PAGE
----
Bicycle retailers and workshops across the UK are reportedly experiencing a boom in business as people switch to two wheels to get around during the coronavirus pandemic, whether that means buying a new bike or getting one that has been languishing in a shed or garage serviced.
One shop in west London specialising in bicycle repairs and the sale of second hand bikes told road.cc that they have experienced their busiest trading period ever, selling more bikes in the past week than they would normally do in a year.
Lucian, who works at the Bicycle Repair Shop on The Vale in Acton, said that part of the appeal of buying second hand bikes was that people would not be too bothered if they subsequently got stolen, given the relatively low outlay compared to buying one from new.
The sudden rush of purchasers does, however, mean that the business is beginning to run low on stock, so if you’re local and have a spare bike you no longer need, it may be worth calling them on 020 8749 7344.
He also said that there had been an influx of customers in recent days bringing in “rusty and dirty” bikes that had been left unloved in sheds and gardens, looking to bring them back to life.
In his address to the nation on Monday evening, Prime Minister Boris Johnson announced, among other things, that non-essential retail businesses would have to close.
Excluded from the list among others, however, were bicycle shops, as much for their role in repairs and maintenance as for selling bikes – although, as Cycling UK’s policy director, Roger Geffen, underlined yesterday, a distinction needs to be drawn between essential and non-essential visits.
“This is not the moment to go out and browse for a nice new bike,” he said.
So, if you’re a key worker in London, say, who wants a bike for your commute to avoid crowded public transport, that’s fine; if you already own one or more bikes and are thinking about your next purchase, it isn’t.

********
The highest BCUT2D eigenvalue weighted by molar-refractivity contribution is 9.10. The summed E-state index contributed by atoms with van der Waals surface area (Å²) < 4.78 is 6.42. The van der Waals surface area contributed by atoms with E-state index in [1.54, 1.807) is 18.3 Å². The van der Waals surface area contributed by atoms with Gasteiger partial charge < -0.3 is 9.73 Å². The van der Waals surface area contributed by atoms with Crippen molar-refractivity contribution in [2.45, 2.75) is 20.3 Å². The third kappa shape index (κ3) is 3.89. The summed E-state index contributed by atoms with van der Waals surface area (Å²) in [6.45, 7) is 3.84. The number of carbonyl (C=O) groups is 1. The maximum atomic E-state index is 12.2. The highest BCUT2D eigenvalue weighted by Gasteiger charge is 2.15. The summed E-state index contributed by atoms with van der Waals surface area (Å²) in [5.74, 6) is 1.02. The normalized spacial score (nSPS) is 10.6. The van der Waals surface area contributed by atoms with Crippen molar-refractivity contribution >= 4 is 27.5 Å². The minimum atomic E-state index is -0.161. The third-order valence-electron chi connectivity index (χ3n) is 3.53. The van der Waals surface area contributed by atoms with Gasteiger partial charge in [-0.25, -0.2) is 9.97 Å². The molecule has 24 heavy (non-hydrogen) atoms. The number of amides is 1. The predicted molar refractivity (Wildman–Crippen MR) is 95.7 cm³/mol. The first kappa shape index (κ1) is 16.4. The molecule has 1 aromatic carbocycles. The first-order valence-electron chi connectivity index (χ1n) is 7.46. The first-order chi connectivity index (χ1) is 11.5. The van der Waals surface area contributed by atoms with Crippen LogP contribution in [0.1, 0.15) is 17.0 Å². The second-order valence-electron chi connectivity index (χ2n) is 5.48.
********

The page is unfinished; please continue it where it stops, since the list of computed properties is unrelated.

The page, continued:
"However it’s another matter if you’re getting that neglected bike out of the shed so you can make essential journeys without relying on public transport or a lift in someone else’s car and you therefore need to get a replacement tyre or inner tube, or to get the bike repaired by a professional mechanic,” Geffen continued.
"It is for this reason we think the Government is to be applauded for keeping bike shops open. Cycling is a great way not only to make that one bout of exercise each day, but also to make those essential journeys.
"Just remember when visiting the bicycle shop to follow public health social distancing and hygiene advice."
Some bike shops, while continuing to trade, aren’t letting people inside the premises at all, though fro reasons of social distancing.
Fudges Cycles in Chiswick, for example, is only undertaking repairs and servicing and customers have to wait outside, with staff coming out to ask them what they need, then taking the bike inside.
Likewise, announcing this morning that it planned to reopen some stores later in the week the UK's largest bike retailer, Halfords, said that it would focus on essential products and servicing and with strict social distancing measures in place, with customers unable to enter the premises.
According to this Guardian article publsihed yesterday, members of the members of the Association of Cycle Traders (ACT) are primarily seeing strong demand for repairs and servicing, as well as entry level bikes for people looking to ride to work for the first time.
The ACT’s Jonathan Harris said: “In the last 10 days there has been a surge in the number of people getting bikes out of sheds and garages, dusting them off and thinking ‘I might need this.’”
Meanwhile, the Bicycle Association’s executive director, Steve Garidis said: “Cycling has a strategic role to play in local transport resilience – key workers are able to get to work in towns and cities without public transport or relying on lifts.”
Simon has been news editor at road.cc since 2009, reporting on 10 editions and counting of pro cycling’s biggest races such as the Tour de France, stories on issues including infrastructure and campaigning, and interviewing some of the biggest names in cycling. A law and languages graduate, published translator and former retail analyst, his background has proved invaluable in reporting on issues as diverse as cycling-related court cases, anti-doping investigations, and the bike industry. He splits his time between London and Cambridge, and loves taking his miniature schnauzer Elodie on adventures in the basket of her Elephant Bike.